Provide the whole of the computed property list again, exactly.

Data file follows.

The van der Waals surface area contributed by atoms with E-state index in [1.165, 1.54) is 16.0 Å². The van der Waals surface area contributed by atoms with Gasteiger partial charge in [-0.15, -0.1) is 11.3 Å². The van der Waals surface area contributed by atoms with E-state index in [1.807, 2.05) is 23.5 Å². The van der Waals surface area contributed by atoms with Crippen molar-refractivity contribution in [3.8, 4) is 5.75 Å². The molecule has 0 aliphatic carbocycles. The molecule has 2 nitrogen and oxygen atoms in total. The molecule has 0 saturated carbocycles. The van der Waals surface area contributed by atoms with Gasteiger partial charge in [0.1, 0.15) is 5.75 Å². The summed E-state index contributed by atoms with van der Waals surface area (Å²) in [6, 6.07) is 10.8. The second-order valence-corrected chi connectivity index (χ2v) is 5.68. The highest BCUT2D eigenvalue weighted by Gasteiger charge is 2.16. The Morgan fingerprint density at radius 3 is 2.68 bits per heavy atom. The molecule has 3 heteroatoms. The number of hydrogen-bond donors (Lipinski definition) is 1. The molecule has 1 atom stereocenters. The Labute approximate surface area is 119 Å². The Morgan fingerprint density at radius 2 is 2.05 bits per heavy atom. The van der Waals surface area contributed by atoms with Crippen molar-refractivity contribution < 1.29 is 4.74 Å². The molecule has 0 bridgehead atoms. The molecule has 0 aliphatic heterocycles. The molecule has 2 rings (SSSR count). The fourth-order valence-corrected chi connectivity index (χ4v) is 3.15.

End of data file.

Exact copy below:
The van der Waals surface area contributed by atoms with E-state index in [1.165, 1.54) is 16.0 Å². The van der Waals surface area contributed by atoms with Gasteiger partial charge in [-0.15, -0.1) is 11.3 Å². The van der Waals surface area contributed by atoms with E-state index in [1.807, 2.05) is 23.5 Å². The van der Waals surface area contributed by atoms with Crippen molar-refractivity contribution in [3.8, 4) is 5.75 Å². The molecule has 0 aliphatic carbocycles. The molecule has 2 nitrogen and oxygen atoms in total. The molecule has 0 saturated carbocycles. The van der Waals surface area contributed by atoms with Gasteiger partial charge in [0.1, 0.15) is 5.75 Å². The summed E-state index contributed by atoms with van der Waals surface area (Å²) in [6, 6.07) is 10.8. The second-order valence-corrected chi connectivity index (χ2v) is 5.68. The highest BCUT2D eigenvalue weighted by Gasteiger charge is 2.16. The Morgan fingerprint density at radius 3 is 2.68 bits per heavy atom. The molecule has 3 heteroatoms. The number of hydrogen-bond donors (Lipinski definition) is 1. The molecule has 1 atom stereocenters. The Labute approximate surface area is 119 Å². The Morgan fingerprint density at radius 2 is 2.05 bits per heavy atom. The van der Waals surface area contributed by atoms with Crippen molar-refractivity contribution < 1.29 is 4.74 Å². The molecule has 0 bridgehead atoms. The molecule has 0 aliphatic heterocycles. The molecule has 2 rings (SSSR count). The fourth-order valence-corrected chi connectivity index (χ4v) is 3.15.